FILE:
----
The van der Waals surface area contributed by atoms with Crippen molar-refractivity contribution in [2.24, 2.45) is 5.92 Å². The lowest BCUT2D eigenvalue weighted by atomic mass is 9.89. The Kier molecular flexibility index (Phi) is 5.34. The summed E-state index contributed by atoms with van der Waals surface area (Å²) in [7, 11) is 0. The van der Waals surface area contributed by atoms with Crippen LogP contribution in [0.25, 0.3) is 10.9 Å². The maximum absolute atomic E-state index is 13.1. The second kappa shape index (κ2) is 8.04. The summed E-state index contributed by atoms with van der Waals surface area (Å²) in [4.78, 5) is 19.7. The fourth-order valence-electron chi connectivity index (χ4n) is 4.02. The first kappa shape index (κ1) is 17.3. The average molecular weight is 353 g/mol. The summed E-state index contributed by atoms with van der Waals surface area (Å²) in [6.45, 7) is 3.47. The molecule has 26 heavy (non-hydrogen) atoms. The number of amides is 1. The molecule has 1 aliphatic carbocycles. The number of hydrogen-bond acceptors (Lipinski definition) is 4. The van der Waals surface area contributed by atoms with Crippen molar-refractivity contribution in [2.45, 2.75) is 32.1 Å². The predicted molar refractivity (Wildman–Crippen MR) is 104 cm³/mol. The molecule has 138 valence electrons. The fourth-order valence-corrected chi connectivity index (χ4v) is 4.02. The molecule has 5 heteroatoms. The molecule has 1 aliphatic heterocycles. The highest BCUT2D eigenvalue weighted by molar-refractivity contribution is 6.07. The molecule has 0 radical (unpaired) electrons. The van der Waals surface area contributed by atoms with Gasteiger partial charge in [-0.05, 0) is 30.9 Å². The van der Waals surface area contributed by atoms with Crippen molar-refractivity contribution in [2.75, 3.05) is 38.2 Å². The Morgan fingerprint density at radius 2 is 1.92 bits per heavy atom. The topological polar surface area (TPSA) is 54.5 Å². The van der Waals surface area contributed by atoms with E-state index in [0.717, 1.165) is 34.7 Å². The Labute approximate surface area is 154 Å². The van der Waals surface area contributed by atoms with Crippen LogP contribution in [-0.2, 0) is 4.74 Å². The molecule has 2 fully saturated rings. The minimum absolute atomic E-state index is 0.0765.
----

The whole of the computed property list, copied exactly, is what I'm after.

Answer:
The van der Waals surface area contributed by atoms with Crippen molar-refractivity contribution in [2.24, 2.45) is 5.92 Å². The lowest BCUT2D eigenvalue weighted by atomic mass is 9.89. The Kier molecular flexibility index (Phi) is 5.34. The summed E-state index contributed by atoms with van der Waals surface area (Å²) in [7, 11) is 0. The van der Waals surface area contributed by atoms with Crippen LogP contribution in [0.25, 0.3) is 10.9 Å². The maximum absolute atomic E-state index is 13.1. The second kappa shape index (κ2) is 8.04. The summed E-state index contributed by atoms with van der Waals surface area (Å²) in [4.78, 5) is 19.7. The fourth-order valence-electron chi connectivity index (χ4n) is 4.02. The first kappa shape index (κ1) is 17.3. The average molecular weight is 353 g/mol. The summed E-state index contributed by atoms with van der Waals surface area (Å²) in [6.45, 7) is 3.47. The molecule has 26 heavy (non-hydrogen) atoms. The number of amides is 1. The molecule has 1 aliphatic carbocycles. The number of hydrogen-bond acceptors (Lipinski definition) is 4. The van der Waals surface area contributed by atoms with Crippen molar-refractivity contribution in [2.45, 2.75) is 32.1 Å². The predicted molar refractivity (Wildman–Crippen MR) is 104 cm³/mol. The molecule has 138 valence electrons. The fourth-order valence-corrected chi connectivity index (χ4v) is 4.02. The molecule has 5 heteroatoms. The molecule has 1 aliphatic heterocycles. The highest BCUT2D eigenvalue weighted by molar-refractivity contribution is 6.07. The molecule has 0 radical (unpaired) electrons. The van der Waals surface area contributed by atoms with Gasteiger partial charge in [-0.05, 0) is 30.9 Å². The van der Waals surface area contributed by atoms with Crippen molar-refractivity contribution in [2.75, 3.05) is 38.2 Å². The Morgan fingerprint density at radius 2 is 1.92 bits per heavy atom. The topological polar surface area (TPSA) is 54.5 Å². The van der Waals surface area contributed by atoms with E-state index in [0.717, 1.165) is 34.7 Å². The Labute approximate surface area is 154 Å². The van der Waals surface area contributed by atoms with Crippen LogP contribution in [-0.2, 0) is 4.74 Å². The molecule has 2 fully saturated rings. The minimum absolute atomic E-state index is 0.0765.